Cars, Art & Ingenuity
When an old furniture store closed its doors in downtown Yuma in October of 2017, local businessmen Ron Wenger and Richard Birnie bought the dilapidated storefront on Colorado’s eastern plains. After a complete renovation, they reopened the building in 2019 as The Orphanage, billed as an “auto-themed gallery space.” The Orphanage quickly became an event-oriented harbor for northeastern Colorado’s flourishing art community, as well as a showplace for “orphaned” vehicles. Recently, following Wenger’s appointment to the Forney Museum of Transportation board and Forney’s mutual exchange program, The Orphanage has become the temporary home for some of the Denver museum’s vintage cars and carriages.
Why the name?
“Orphan cars are those whose manufacturers no longer exist,” Richard Birnie explains. That applies to the many vehicles on display at The Orphanage with names like Renault, REO, Messerschmitt, Studebaker and Crosley. Earlier this year, the space also included a collection of toy pedal cars and pedal tractors from private collections and the Forney Museum. And the facility has hosted a wide range of events, including anniversaries, high school proms and business meetings.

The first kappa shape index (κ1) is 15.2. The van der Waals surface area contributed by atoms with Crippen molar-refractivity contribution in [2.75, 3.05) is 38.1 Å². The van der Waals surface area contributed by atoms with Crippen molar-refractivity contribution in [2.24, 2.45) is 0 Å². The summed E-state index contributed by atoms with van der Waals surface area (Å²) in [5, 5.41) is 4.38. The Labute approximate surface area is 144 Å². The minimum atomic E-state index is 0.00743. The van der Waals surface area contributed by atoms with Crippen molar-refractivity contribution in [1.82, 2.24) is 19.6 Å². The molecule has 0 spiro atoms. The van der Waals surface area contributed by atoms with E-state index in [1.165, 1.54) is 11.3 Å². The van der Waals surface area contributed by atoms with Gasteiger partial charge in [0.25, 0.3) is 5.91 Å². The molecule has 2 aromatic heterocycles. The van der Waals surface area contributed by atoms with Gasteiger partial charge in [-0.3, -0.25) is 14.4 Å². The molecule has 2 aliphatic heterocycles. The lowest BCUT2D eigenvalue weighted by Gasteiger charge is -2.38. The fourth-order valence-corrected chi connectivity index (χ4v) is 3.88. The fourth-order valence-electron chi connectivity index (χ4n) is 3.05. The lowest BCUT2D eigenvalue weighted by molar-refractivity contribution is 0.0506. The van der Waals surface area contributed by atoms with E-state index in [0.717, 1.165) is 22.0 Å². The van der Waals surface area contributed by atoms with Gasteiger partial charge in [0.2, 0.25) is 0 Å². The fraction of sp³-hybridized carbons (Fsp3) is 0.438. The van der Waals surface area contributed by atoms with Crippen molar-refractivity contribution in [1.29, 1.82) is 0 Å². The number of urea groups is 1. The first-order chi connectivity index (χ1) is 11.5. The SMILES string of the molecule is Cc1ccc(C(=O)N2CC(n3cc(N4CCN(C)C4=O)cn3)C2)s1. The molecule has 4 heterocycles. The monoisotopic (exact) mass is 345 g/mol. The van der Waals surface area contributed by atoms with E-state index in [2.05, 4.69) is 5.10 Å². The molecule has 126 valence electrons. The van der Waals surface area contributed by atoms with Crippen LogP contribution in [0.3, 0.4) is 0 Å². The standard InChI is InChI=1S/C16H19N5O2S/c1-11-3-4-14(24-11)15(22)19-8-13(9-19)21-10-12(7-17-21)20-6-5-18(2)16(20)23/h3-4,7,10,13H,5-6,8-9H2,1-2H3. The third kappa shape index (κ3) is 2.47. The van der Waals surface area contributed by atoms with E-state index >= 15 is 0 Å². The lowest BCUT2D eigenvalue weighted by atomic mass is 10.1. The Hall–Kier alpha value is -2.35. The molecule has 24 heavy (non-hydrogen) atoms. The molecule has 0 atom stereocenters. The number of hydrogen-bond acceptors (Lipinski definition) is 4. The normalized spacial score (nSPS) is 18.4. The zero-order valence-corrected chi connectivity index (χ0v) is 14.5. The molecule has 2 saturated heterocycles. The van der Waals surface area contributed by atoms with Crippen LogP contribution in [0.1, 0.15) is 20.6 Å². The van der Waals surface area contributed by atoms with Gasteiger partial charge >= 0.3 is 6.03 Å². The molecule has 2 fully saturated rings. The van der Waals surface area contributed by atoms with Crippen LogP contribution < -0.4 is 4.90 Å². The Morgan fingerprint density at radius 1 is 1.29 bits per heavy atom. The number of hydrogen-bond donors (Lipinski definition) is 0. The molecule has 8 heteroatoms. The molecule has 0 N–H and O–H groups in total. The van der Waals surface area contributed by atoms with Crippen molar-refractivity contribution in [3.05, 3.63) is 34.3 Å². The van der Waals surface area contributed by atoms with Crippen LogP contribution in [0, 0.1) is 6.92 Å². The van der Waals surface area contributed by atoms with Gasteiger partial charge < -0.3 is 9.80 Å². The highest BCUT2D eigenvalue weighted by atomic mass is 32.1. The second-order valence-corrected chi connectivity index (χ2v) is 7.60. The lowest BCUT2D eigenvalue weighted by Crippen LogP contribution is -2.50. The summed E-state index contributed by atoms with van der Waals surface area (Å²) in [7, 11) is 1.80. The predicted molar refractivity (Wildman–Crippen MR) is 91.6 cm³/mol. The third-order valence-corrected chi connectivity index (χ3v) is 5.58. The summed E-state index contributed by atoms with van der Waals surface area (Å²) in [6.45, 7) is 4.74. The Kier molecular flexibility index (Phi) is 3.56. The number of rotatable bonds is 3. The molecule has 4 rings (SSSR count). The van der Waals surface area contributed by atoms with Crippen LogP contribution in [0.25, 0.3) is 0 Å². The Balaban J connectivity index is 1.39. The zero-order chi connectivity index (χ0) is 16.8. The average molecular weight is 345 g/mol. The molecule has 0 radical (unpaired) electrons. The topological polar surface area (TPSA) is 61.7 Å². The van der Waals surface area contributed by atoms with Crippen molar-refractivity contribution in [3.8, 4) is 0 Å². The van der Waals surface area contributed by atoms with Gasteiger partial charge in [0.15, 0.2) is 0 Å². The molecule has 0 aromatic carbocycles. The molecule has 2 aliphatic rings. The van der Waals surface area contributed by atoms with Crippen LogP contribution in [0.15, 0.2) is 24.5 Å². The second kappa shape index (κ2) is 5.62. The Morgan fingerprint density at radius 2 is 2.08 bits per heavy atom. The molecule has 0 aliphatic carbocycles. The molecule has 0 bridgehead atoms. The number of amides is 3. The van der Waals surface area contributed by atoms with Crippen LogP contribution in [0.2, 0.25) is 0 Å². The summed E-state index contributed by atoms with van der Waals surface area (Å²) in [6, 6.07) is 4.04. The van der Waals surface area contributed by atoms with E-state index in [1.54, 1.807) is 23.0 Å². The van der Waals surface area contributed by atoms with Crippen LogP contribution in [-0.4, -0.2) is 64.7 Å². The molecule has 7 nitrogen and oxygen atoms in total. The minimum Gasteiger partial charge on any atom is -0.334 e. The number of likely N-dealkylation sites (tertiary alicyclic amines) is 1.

What’s coming at The Orphanage?
The Orphanage has showcased the work of dozens of artists, photographers, sculptors, quilters, authors, crafters and artisans since opening two years ago. September’s showcase was the “Yuma Art Association Sampler,” featuring the paintings and drawings of Yuma artists. The October show, called “A Wray Palette,” displays the talented work of artists Patti Bohall, Jody Buck and Cindy Musgrave. November 5 to December 5, the unique “anti-photography” from the camera of Tanya Flemister will be featured.
Where’s the Orphanage?
300 S. Main St.
Open Tues.-Sat., 10 a.m.-4 p.m.; Sun. 1-4 p.m.
Visit The Orphanage’s website and see a list of guest vehicles currently on display and those previously featured at orphanageyuma.com/guest-vehicles.